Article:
Best Places to Live in Scotland for Expats
Scotland is a nation with its own distinct identity, history, and culture, despite frequently being overshadowed by its more well-known neighbor England.
There are many reasons why relocating to Scotland can be appealing for foreigners, even though it may not be as well-liked as England as an immigration destination.
Some of the top areas in Scotland for expats to live are listed below:
Glasgow – the biggest city in Scotland, is a vibrant metropolis with a lot to offer its citizens. The city is home to some of Scotland’s top universities and has a vibrant arts and nightlife scene.
Edinburgh – the capital of Scotland, is regarded as one of the most beautiful cities in the world and is a favorite among foreign nationals. It is home to a large number of multinational corporations and is a very desirable place to live due to its historic architecture and vibrant cultural scene.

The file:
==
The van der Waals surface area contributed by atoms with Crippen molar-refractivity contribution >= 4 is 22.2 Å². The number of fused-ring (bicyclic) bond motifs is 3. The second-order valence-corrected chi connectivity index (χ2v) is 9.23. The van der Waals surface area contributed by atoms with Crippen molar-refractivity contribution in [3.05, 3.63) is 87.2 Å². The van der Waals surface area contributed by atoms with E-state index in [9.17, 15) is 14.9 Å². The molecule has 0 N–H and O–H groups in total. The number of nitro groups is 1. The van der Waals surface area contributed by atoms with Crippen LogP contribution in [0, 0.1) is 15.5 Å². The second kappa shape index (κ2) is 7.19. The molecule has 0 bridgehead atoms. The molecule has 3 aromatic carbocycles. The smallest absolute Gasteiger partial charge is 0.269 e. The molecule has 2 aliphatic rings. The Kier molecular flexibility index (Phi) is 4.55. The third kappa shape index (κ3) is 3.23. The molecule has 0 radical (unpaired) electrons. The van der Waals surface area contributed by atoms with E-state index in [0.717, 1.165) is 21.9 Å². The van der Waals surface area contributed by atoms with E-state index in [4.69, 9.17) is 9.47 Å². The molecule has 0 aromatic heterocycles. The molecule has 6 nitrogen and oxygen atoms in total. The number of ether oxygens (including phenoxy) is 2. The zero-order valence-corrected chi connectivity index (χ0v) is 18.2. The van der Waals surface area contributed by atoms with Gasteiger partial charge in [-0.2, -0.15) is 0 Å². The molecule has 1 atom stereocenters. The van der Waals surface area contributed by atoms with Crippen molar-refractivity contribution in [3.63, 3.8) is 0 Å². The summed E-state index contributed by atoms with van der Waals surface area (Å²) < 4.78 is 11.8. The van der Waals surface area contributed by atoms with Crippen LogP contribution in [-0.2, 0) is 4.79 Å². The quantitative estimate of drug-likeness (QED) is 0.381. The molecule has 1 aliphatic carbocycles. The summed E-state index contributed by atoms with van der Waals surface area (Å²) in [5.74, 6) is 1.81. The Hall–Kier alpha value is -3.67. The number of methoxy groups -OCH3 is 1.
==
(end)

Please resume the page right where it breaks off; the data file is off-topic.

Aberdeen – is a significant oil and gas hub and the third-largest city in Scotland. Due to its strong economy and high standard of living, a significant portion of its population is also made up of expats.
Dundee – is the smallest city in Scotland, it is a significant hub for biotechnology and technology. It is also a vibrant and young city because it has a sizable student population.
Depending on your specific requirements and preferences, Scotland also offers a wide variety of other fantastic places to live. However, these are some of the best choices for people looking to settle in this amazing and stunning nation.
Pros and Cons of Living in Glasgow